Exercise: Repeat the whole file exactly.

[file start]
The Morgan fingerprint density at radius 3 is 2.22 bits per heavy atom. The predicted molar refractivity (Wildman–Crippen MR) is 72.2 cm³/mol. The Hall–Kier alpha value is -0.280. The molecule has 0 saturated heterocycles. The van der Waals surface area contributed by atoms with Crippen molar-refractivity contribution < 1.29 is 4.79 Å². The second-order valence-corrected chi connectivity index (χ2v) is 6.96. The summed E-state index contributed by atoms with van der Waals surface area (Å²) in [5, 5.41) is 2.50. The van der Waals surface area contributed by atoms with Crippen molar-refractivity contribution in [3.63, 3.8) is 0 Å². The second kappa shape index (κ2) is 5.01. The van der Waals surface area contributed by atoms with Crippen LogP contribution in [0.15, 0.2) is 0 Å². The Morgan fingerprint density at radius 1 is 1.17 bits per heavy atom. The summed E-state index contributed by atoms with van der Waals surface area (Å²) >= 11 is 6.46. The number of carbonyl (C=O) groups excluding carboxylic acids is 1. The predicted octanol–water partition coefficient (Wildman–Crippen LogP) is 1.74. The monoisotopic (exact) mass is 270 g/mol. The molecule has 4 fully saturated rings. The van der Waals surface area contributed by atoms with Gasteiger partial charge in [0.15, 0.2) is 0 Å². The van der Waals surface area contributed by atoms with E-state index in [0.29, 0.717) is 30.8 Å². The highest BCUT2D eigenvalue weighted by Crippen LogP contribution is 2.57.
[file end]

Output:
The Morgan fingerprint density at radius 3 is 2.22 bits per heavy atom. The predicted molar refractivity (Wildman–Crippen MR) is 72.2 cm³/mol. The Hall–Kier alpha value is -0.280. The molecule has 0 saturated heterocycles. The van der Waals surface area contributed by atoms with Crippen molar-refractivity contribution < 1.29 is 4.79 Å². The second-order valence-corrected chi connectivity index (χ2v) is 6.96. The summed E-state index contributed by atoms with van der Waals surface area (Å²) in [5, 5.41) is 2.50. The van der Waals surface area contributed by atoms with Crippen molar-refractivity contribution in [3.63, 3.8) is 0 Å². The second kappa shape index (κ2) is 5.01. The van der Waals surface area contributed by atoms with Crippen LogP contribution in [0.15, 0.2) is 0 Å². The Morgan fingerprint density at radius 1 is 1.17 bits per heavy atom. The summed E-state index contributed by atoms with van der Waals surface area (Å²) >= 11 is 6.46. The number of carbonyl (C=O) groups excluding carboxylic acids is 1. The predicted octanol–water partition coefficient (Wildman–Crippen LogP) is 1.74. The monoisotopic (exact) mass is 270 g/mol. The molecule has 4 fully saturated rings. The van der Waals surface area contributed by atoms with Gasteiger partial charge in [0.15, 0.2) is 0 Å². The van der Waals surface area contributed by atoms with E-state index in [0.29, 0.717) is 30.8 Å². The highest BCUT2D eigenvalue weighted by Crippen LogP contribution is 2.57.